The Translation of International Women’s Day

By / 18 January 2015 / Professional translation

The Translation of International Women’s Day?

International Women’s Day is celebrated on the 8th March in a great number of countries all over the world. The day gained its official UN status in 1977, but it has notably and informally existed in the USA since the beginning of the 20th century.

The Translation of International Women's Day - IAEA Imagebank, International Women's Day 2009 (Flickr)

The Translation of International Women’s Day – IAEA Imagebank, International Women’s Day 2009 (Flickr)

Why “International Women’s Day” and not “World Women’s Day”? Answering this question means looking back at the event’s roots. In the USA (as well as in Europe), the dawn of the 20th century was marked by women’s demands for gender equality with the right to vote seen as a key stepping-stone towards this. These activists mostly came from socialist backgrounds and were members of organizations known for their internationalist movements aiming at bringing together workers all over the world.

The Spanish translation of International Women’s Day is “Día Internacional de la Mujer”, the Portuguese translation of International Women’s Day is “Dia Internacional da Mulher” and the Italian translation of International Women’s Day, “Giornata internazionale della donna”.

The Translation of International Women’s Day into practice

The Translation of excessively slow empowerment

The translation of International Women’s Day into practice is significant of major changes to their status in Europe since Antiquity. Whereas in ancient Greece (and during far too many subsequent centuries), women’s lives were harshly dominated by their husband or father, the comparatively recent articulation (as compared to the whole period of several centuries) of doctrines in favour of both gender’s equal fulfilment has brought about women’s sudden appearance on the public stage.

The UN’s official approval of this day is a clear sign that an order which has been in place for over a millennium is being reversed. Institutions and official bodies are now working to improve women’s lives all over the world. It is only after centuries of struggling that they have become a matter of international concern and not simply one of domestic significance in the strictest sense of the word [4].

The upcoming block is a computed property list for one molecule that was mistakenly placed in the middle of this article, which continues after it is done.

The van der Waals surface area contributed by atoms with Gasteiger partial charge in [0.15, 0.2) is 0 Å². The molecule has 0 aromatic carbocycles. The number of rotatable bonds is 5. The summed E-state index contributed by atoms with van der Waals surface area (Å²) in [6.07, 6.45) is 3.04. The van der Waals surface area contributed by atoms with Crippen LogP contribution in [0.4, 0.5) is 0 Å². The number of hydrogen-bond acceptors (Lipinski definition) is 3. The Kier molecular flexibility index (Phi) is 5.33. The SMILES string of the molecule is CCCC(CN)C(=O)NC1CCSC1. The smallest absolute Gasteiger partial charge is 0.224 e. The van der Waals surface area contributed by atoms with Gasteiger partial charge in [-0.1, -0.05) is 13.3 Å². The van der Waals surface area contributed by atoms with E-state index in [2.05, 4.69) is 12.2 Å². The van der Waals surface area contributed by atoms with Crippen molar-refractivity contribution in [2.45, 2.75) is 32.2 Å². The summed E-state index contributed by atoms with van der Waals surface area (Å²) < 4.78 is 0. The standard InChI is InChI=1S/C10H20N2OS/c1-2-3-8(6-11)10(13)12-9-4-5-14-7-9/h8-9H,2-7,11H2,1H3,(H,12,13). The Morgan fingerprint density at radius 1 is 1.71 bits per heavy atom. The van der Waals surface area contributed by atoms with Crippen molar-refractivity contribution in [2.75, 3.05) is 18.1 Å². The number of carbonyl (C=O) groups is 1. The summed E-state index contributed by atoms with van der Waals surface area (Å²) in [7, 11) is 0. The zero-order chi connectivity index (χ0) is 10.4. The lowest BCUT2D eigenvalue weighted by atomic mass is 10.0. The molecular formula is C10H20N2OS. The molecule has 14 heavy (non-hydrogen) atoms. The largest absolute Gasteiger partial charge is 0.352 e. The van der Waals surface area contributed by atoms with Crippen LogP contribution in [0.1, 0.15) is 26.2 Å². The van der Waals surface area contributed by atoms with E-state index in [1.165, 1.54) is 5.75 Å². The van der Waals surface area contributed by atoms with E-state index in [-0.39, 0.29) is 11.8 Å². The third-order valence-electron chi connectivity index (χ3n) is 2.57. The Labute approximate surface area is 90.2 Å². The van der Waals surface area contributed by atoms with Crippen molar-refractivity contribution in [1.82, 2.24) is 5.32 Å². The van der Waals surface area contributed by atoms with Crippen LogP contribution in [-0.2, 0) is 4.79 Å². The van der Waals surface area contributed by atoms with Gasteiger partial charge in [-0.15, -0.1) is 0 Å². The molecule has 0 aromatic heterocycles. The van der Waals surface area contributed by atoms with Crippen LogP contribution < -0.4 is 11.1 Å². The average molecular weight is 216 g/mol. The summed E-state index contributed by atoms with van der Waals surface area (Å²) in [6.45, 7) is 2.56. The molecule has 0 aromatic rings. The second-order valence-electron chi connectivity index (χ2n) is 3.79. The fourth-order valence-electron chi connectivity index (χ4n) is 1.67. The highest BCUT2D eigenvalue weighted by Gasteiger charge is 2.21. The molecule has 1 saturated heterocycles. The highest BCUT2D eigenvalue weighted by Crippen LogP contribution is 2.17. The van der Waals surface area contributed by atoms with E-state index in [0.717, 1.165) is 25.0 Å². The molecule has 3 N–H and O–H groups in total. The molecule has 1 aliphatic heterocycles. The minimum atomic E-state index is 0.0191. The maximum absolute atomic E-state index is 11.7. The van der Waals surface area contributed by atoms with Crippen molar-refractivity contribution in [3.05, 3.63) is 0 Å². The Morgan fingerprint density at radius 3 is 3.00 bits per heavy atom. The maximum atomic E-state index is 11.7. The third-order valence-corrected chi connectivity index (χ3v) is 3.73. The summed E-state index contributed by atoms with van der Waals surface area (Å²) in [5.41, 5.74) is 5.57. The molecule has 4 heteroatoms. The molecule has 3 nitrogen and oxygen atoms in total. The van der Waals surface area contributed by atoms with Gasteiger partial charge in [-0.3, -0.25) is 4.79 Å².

Gaining essential political independence: translating words into acts

Every year, the UN calls for thematic translations of International Women’s Day. In 2015, the event’s catchphrase was “Empowering women, empowering humanity, imagine it!” [3]. The objective is clearly to kick-start a virtuous cycle turning women’s empowerment (on educational, political and other fronts) into a decisive step towards gender equality, hence likening feminism to an amended humanism.

From a post-millennium-objectives standpoint, the translation of International Women’s Day into practice also insists on the fact that improving women’s lives is one of the initiative’s cornerstones. This is hence why the key is now to “Step It Up for Gender Equality” [4].

Here at Mytranslation, we’re proud to have developed a platform which completely ignores not only our translators’ gender (we don’t even ask for this information upon account creation), but other personal details too. So let’s work together for a “50-50 planet by 2030”!

The Translation of International Women's Day - Día de la mujer trabajadora (jacinta lluch valero - Flickr)

The Translation of Mother’s Day – Día de la mujer trabajadora (jacinta lluch valero – Flickr)

Sources and photo credits

[1] – IAEA Imagebank, “International Women’s Day 2009” (Flickr)
[2] – Sara M. Evans, Born for Liberty: A History of Women in America
[3] – UN.org: International Women’s Day
[4] – UN Women: International Women’s Day 2015
[5] – jacinta lluch valero, « Día de la mujer trabajadora » (Flickr)

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